In case you earn a lot of money while your Spouse has zero income, you can benefit from investments made in his/her name. The interest earned from the investment will be clubbed with your income and taxed accordingly. However, if your spouse re-invests the income and earns income from this investment, it will be taxed on him/her only as per respective tax brackets.
For instance, you have invested Rs.20 lakhs in equities in your spouse’s name and earn Rs.10 lakhs from that. The income from this investment will be clubbed with yours and taxed accordingly. However, if this Rs.10 lakhs is again invested by your spouse in equities and earns Rs.4 lakhs, the income this time will be taxed on him/her. So, assuming your wife doesn’t earn anything, this Rs.4 lakhs will put her in the 10% tax bracket with mandatory exemption up to Rs.2.5 lakhs. She will ultimately pay Rs.15,000 p.a. as income tax on the amount.
Now, if you had invested the Rs.20 lakhs in your name and reinvested the income of Rs.10 lakhs to make another Rs.4 lakhs, this amount will be taxed as per your tax bracket which is 30%. The amount of tax you pay is Rs.1.2 lakhs p.a. on this amount.
A point to note here is that if your spouse is in the 10% or 20% bracket, tax calculations will become complicated for you and you might not benefit from the investment also if your spouse is transferred to the 30% bracket with you if income from investments push her tax bracket. You should ideally approach this method only if your spouse or major child is not earning anything.
- Loans to Child or Spouse:
Another way is to give money to your major child as interest-free loans. This is lawful and provides you with tax exemptions on up to an extent on the loaned amount. Giving loans to dependents will benefit you more than giving gifts. A simple letter notifying the loan amount and signed by both parties is enough to save taxes in this case.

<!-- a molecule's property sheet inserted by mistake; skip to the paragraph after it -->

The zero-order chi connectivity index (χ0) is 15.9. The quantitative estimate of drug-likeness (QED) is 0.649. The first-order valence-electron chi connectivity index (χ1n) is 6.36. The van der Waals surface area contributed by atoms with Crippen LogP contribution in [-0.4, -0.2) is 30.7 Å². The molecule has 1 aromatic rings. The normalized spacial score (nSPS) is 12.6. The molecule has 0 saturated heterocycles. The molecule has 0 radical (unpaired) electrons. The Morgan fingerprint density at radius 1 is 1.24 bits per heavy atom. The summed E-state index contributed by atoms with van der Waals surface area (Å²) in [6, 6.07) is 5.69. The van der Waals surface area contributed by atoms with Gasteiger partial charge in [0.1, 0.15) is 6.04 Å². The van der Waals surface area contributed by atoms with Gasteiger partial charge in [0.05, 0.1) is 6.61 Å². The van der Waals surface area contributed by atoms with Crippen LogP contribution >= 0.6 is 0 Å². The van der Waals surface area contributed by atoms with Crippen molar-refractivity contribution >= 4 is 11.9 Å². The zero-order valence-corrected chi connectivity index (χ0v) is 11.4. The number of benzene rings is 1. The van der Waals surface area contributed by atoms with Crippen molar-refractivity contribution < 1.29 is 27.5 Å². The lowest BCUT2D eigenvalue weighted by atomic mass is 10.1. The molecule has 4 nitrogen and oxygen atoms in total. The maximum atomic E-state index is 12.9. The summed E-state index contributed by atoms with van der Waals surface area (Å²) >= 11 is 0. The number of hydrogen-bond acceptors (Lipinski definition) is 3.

Investing in name of Major Child:
The above mentioned interest on interest method could work for investments made in the name of a major child also. You could potentially benefit from the tax differential bracket again if the child does not earn or is in the lowest tax bracket.
Providing loans to a major child, as explained above, can also help you save on taxes.
You could also make investments in your minor child’s name which mature after the child reaches 18 years of age. In such cases the income arising from the investments will be taxed on your child’s respective tax bracket which will most likely be 0.
Investing in Exempted Instruments:
You can invest in your spouse’s or child’s name in tax saving instruments such as Public Provident Fund. Even income from mutual funds and shares held for over a year become tax free. In their names, the incomes would ensure no extra taxes on you.
- Investing on would-be daughter-in-law or would-be wife’s name:
If you or your son is about to get married, then you could invest in the would-be spouse’s name. Income from such investments will not be clubbed with yours and will be taxed on them only. You can benefit in this case if the would-be spouse’s tax bracket is lower than yours.